x Abu Dhabi, UAEWednesday 17 January 2018

Customer service case studies

In the UAE, the customer is not always king. The National on Saturday spoke to three people who had experienced unsatisfactory customer service.

The National on Saturday spoke to three people who had experienced unsatisfactory customer service. The two named businesses concerned were invited to respond. Benjamin Brodrick, a client relationship manager at the Dubai-based customer service consultancy firm Ethos Consultancy, offers his expert opinion on what should have happened.

Hamdan Mohamed brought his BlackBerry from the United States to the UAE and took it to Etisalat to set it up for use in his home country. He handed it over at one of the telecommunications company's branches for a technician to configure it for unlimited service. The service should have cost him roughly Dh250 ($68) per month, but when he got his first monthly bill, he was shocked to discover it was more than Dh7,000. Mr Mohamed, who is the chief executive of Teqaniya.com, which manages websites that cater for the Middle East market, called Etisalat to complain. "I told them it was not my mistake; it was actually their mistake because they did the set-up, not me," he says. Mr Mohamed eventually spoke to a manager who told him it was not their problem, but suggested he write a formal complaint. He did, but had to pay the bill in full first. Mr Mohamed eventually received a response in the mail saying it was his own responsibility to pay the bill. After that incident last year, and hearing friends and colleagues complain of other bad customer service experiences, Mr Mohamed launched MErating.com in April. Consumers can post their reviews and problems with customer service in the UAE, but each complaint is sent to the company itself before it goes online. Etisalat told The National: "We are concerned that our customers feel that they have received unsatisfactory service. We invite them to contact us in order that we can investigate this situation and come to the right solution." Advice "Etisalat should have basically tried to resolve the customer's issue, rather than stick to their guns. Even if the client is wrong to an extent, they should try to meet him halfway."

Fahed Bizzari hired a car from a small rental company in Sharjah for his visiting father-in-law. The car battery died that same evening. So he rang the company that night to let them know, and to ask for help, which he fully expected to receive. Instead, he said the response was: "Go to the industrial area and buy a battery." Faced with no alternative but to help himself, Mr Bizzari, the chief executive and founder of the web consultancy Online Associates, decided in the end to leave the car for the company to pick up and get a replacement vehicle. The following day, he and his father-in-law returned to the company and requested a new car. Although it was a small company, he was renting a high-end car and expected it to come with good service. "We started to fill in the details to get a second car. "The man dealing with us said to me, 'If I knew this was your attitude, I would not have given you the car in the first place.'" Mr Bizzari and his father-in-law then decided to take their custom elsewhere and went to a different rental company. He said that while he thought customer service in general across the UAE was poor, there were some companies that were extremely helpful, and there had been some improvement. "Companies in this country need to realise that dedication to customer service will pay, and to do that, they need to empower their employees to deliver that service." Advice "They should have taken the call and had a system in place to either replace the car or the battery, and ensure that the customer was satisfied with the end result. Because it appears that they've just totally ignored their requirements."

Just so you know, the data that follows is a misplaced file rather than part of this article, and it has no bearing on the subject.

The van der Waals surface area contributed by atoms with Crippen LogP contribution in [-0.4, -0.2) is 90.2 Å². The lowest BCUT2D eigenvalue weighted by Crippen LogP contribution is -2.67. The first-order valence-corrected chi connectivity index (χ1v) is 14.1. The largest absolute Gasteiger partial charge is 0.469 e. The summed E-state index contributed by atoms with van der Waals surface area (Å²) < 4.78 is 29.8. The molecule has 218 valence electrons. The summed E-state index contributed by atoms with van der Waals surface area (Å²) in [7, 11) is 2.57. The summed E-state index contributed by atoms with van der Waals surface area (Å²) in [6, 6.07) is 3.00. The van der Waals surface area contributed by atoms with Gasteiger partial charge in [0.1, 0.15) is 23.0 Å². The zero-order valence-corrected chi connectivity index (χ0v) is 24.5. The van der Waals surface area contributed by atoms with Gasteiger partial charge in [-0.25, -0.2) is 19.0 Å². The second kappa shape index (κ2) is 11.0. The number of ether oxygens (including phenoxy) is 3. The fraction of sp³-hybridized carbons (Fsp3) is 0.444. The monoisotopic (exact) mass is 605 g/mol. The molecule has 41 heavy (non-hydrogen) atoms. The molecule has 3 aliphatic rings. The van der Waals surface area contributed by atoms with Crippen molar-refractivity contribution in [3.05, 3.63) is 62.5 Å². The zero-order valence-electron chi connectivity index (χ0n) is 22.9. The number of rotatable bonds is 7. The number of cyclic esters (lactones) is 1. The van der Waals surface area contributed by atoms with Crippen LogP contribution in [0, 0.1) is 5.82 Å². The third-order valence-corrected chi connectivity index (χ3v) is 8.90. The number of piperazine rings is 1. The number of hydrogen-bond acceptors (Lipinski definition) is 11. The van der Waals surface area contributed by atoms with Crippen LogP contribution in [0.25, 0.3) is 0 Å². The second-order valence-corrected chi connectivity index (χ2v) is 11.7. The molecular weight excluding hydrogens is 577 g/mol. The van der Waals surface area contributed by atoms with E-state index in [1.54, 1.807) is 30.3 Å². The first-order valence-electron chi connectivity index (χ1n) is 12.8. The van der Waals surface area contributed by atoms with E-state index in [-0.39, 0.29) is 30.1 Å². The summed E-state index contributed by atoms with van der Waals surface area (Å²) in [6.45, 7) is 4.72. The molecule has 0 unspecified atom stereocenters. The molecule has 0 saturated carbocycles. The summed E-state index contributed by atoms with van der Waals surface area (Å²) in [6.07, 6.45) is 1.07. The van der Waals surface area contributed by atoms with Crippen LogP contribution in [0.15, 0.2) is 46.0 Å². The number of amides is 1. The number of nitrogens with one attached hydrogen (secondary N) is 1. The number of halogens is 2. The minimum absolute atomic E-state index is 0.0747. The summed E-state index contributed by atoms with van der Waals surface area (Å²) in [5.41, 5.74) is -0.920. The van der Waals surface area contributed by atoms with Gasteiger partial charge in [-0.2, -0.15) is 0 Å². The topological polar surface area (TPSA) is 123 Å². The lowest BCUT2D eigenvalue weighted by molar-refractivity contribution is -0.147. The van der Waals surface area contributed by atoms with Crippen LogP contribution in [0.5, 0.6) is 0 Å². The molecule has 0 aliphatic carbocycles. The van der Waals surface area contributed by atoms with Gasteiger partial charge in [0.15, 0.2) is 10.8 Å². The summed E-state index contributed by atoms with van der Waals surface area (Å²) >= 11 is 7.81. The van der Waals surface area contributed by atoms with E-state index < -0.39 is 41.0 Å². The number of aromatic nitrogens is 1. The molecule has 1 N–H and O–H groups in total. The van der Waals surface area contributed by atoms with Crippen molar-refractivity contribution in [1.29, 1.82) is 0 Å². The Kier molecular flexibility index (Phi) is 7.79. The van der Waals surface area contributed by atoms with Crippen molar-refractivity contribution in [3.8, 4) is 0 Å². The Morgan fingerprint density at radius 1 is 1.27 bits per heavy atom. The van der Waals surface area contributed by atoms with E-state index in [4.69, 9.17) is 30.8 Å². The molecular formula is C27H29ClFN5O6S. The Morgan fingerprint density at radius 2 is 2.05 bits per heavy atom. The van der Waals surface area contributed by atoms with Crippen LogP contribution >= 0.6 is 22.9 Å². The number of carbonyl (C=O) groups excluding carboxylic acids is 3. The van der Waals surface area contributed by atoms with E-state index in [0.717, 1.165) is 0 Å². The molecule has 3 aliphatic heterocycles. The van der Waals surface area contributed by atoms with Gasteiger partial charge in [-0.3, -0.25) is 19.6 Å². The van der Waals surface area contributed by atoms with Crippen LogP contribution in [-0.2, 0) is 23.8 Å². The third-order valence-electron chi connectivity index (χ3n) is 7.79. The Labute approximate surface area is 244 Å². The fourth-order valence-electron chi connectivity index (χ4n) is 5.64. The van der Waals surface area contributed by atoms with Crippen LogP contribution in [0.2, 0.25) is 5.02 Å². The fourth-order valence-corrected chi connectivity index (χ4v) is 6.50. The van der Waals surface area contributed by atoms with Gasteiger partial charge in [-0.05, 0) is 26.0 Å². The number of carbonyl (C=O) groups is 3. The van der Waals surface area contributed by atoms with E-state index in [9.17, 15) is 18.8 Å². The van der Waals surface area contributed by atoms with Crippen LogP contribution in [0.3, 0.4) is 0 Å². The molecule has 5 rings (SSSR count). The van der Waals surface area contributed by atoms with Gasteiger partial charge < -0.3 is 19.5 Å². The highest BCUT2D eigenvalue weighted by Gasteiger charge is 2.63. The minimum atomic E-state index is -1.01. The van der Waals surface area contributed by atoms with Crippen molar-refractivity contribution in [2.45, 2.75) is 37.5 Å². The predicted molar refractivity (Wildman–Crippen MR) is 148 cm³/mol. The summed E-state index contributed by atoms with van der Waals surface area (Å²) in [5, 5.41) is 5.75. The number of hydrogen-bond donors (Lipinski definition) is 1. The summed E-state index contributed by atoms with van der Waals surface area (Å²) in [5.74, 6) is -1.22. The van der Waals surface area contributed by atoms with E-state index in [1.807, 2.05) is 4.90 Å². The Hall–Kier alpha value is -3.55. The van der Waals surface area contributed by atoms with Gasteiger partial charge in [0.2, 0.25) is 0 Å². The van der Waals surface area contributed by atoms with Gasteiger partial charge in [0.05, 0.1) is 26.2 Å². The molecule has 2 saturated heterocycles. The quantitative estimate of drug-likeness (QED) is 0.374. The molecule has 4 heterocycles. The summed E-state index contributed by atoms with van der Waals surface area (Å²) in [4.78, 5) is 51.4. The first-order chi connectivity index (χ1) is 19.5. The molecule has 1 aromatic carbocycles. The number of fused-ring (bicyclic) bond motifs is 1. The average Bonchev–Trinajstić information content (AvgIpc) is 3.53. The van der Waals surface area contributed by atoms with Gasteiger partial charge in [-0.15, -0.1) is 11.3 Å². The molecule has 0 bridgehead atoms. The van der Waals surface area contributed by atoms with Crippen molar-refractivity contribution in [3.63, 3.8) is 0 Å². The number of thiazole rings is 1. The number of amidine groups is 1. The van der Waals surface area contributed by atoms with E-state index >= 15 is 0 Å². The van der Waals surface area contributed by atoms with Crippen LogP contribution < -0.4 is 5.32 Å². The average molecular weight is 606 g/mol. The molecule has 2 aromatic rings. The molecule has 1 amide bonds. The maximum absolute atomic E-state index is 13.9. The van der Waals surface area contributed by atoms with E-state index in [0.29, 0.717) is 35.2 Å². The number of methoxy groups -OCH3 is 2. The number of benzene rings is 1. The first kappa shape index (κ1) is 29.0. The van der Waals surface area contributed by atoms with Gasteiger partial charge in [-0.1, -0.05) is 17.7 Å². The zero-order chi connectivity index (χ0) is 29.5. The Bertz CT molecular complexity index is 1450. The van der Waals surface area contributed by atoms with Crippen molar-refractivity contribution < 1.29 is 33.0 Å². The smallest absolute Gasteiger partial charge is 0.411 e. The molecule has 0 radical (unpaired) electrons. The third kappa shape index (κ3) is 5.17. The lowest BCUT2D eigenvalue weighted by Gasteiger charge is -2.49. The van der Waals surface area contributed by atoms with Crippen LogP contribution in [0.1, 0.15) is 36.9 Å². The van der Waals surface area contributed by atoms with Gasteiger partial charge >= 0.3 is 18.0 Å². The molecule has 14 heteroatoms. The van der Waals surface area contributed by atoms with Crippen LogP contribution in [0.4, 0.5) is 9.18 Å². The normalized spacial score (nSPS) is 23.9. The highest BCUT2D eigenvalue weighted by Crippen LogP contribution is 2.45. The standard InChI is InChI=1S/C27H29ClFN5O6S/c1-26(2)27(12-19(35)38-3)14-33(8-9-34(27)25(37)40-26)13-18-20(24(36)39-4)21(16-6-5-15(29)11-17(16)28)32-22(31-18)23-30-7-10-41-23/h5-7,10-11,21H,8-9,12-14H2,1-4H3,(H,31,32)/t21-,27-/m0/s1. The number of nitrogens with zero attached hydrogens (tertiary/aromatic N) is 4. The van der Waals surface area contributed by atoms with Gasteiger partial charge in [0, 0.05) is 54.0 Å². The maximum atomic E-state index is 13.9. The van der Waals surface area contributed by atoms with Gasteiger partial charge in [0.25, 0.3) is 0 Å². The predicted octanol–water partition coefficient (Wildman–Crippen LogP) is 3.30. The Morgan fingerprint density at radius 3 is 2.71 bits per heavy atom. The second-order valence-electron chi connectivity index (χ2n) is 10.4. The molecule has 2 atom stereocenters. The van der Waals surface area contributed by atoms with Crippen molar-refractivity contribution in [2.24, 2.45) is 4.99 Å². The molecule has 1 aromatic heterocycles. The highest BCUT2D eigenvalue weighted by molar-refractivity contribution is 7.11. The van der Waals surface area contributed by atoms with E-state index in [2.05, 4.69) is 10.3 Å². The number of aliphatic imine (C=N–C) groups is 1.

Lucy Roberts went to a Mashreq bank branch at 8.45am last Thursday, hoping to get some business-related banking done once it opened at 9am. Half an hour later, the doors had still not opened, and the day's heat began to swell. By 9.30am, the staff at the branch in Dubai finally let customers in. "I can understand that people might be late sometimes. But they opened the door, with no apologies for waiting outside. And the teller was on her cellphone," Ms Roberts claimed. When asked about the late opening, Ms Roberts said the teller just shrugged her shoulders and said the system was down anyway. Ms Roberts went to another branch to get her banking done. An account director at the Dubai-based web-design firm Plug, she filed a complaint on the bank's website, and made a complaint by phone and fax. She wrote a formal complaint and handed it to the branch. "In a global recession, this would be a perfect opportunity to take my business elsewhere to a bank where customer service is important," she wrote in her letter. The bank has still has not responded personally to Ms Roberts. A bank spokesman said: "We regret the fact that one of our customers faced an uncomfortable experience in one of our branches." He said an investigation found the branch was fully operational at 9.05am and there was no system failure on the day. Employees are forbidden to use any of their personal mobile devices at any time behind the teller desks, he added. "We continue to strive to service all our customers and give them more convenient banking services and solutions." Advice "They need to empathise, understand, and work out what needs to happen to satisfy the customer. It's all about making the customer feel valued."